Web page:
VPM1002 Tuberculosis Vaccine Description
The VPM1002 vaccine is a genetically modified BCG vaccine derived from the Mycobacterium bovis BCG subtype Prague characterized as rBCGÄureC::Hly+. VPM1002 contains weakened tuberculosis-like bacteria. These are genetically modified in such a way that immune cells can better recognize them.
VPM1002 is based on a vaccine called BCG, which was developed at the beginning of the 20th century. Studies on mice show that the BCG vaccine can protect not only against tuberculosis but also against viral infections of the respiratory tract. Accordingly, mice suffering from influenza have fewer influenza A viruses in their blood if they had previously been vaccinated with BCG. The animals thus showed less damage to the lungs.
According to further studies, vaccination with BCG also increases the animals' resistance to other viruses (e.g. herpes type 1 and 2). Apparently, vaccination with BCG also activates the immune system against a viral infection. In this way, the vaccine reduces the risk of severe disease progression and thus lowers the death rate.
In 2004, the Max-Planck-Gesellschaft granted the license for the vaccine to the company Vakzine Projekt Management (VPM). In 2012, the company began to further develop the vaccine together with the Serum Institute of India, one of the largest vaccine manufacturers worldwide. The company has now acquired a majority stake in VPM.
VPM1002 Tuberculosis Vaccine Indication
VPM1002 is indicated to prevent tuberculosis recurrence
VPM1002 Tuberculosis Vaccine News
- April 23, 2020 - 6,000 high-risk individuals will enter a trial to test the recombinant BCG vaccine. This study is approved by the Drug Controller General of India.
- March 23, 2020 - A Phase III study is investigating whether the vaccine candidate VPM1002, originally developed against tuberculosis by scientists at the Max Planck Institute for Infection Biology, is also effective against infection with SARS-CoV-2. The large-scale study is to be carried out at several hospitals in Germany and will include older people and health care, workers. Both groups are particularly at risk from the disease. VPM1002 could thus help bridge the time until a vaccine specifically effective against SARS co-virus 2 is available.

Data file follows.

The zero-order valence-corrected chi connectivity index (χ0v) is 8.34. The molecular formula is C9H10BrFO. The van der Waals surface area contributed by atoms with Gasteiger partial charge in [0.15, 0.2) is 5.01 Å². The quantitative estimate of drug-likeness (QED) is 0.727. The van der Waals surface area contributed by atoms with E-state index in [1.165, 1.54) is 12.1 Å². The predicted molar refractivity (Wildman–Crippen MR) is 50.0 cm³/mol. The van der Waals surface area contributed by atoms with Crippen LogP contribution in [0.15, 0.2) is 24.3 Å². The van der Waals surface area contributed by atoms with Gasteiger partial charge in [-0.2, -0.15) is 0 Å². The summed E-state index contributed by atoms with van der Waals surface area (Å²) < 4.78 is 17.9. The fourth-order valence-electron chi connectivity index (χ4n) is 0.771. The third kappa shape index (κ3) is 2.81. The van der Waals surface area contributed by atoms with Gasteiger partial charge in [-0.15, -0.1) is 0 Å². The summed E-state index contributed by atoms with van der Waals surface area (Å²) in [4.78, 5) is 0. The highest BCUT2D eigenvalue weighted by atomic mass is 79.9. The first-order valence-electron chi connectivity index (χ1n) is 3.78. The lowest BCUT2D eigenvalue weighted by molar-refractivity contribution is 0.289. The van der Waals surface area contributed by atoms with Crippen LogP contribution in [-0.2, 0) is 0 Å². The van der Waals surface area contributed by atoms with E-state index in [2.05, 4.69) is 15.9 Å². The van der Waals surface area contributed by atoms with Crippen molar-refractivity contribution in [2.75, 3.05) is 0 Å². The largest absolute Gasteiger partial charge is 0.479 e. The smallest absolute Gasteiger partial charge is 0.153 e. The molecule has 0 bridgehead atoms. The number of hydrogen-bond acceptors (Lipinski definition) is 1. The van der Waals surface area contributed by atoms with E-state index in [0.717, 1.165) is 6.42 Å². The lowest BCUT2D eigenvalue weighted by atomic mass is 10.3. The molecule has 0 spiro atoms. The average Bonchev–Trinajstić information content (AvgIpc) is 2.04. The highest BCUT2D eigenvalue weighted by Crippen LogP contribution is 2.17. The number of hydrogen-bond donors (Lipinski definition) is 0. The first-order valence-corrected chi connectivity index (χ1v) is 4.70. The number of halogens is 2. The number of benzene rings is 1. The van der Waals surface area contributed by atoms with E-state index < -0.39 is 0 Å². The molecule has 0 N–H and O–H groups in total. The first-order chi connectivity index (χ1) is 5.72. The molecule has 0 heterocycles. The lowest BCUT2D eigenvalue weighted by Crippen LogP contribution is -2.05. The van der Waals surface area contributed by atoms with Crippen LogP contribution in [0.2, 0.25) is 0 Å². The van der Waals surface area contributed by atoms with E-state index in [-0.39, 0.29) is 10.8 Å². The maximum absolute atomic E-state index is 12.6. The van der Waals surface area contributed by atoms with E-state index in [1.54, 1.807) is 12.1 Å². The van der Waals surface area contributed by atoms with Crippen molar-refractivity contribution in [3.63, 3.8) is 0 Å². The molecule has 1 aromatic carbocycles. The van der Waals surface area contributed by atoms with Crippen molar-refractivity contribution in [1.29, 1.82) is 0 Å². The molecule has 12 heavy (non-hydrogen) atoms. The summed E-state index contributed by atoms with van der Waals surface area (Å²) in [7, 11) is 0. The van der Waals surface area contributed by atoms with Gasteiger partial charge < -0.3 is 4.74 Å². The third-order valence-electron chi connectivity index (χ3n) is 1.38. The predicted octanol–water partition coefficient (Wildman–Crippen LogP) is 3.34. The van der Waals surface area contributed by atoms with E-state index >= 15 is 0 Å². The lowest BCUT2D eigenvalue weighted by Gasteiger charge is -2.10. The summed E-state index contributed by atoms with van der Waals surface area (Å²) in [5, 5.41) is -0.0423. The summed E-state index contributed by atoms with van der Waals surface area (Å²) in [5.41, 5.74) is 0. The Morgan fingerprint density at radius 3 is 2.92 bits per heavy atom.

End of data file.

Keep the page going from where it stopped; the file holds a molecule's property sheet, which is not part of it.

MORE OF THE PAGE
- February 20, 2020 - A clinical study (SAKK 06/14) under the direction of Cyrill A. Rentsch, University Hospital Basel, Switzerland, together with the Swiss Group for Clinical Cancer Research (SAKK) are now investigating whether it is possible to avoid removing bladders from patients suffering from cancer of the bladder by using VPM1002. A Phase I study showed that the new vaccine is safe and well-tolerated. Patients suffering from cancer of the bladder, where cancer had returned after removal of the tumor and a subsequent standard BCG therapy, were then treated in a Phase II study. “Over 49 percent of the patients treated with VPM1002 were free from tumors in the bladder after 60 weeks,” says Leander Grode, who developed VPM1002 together with Stefan Kaufmann and is now Managing Director of VPM. Tumor-free patients avoid the removal of the bladder.
- September 19, 2020 - The Recombinant Bacille Calmette–Guérin Vaccine VPM1002: Ready for Clinical Efficacy Testing.
VPM1002 Tuberculosis Vaccine Dosage
A single dose of VPM1002 or placebo will be administered to calculate the efficacy of the vaccine against TB recurrence.
VPM1002 Tuberculosis Vaccine Clinical Trial
The vaccine is currently being tested in a further Phase III study on adult volunteers in India. It should be completed by mid-2020. "Results to date show that vaccination with VPM1002 is safe and more effective than standard vaccination with BCG", says Stefan H.E. Kaufmann.
NCT03152903: Study to Check the Efficacy and Safety of Recombinant BCG Vaccine in Prevention of TB Recurrence in India. The study is designed as a multicenter, double-blinded, randomized, placebo-controlled trial with two groups of category 1 pulmonary TB patients who have successfully completed ATT and declared cured by bacteriological confirmation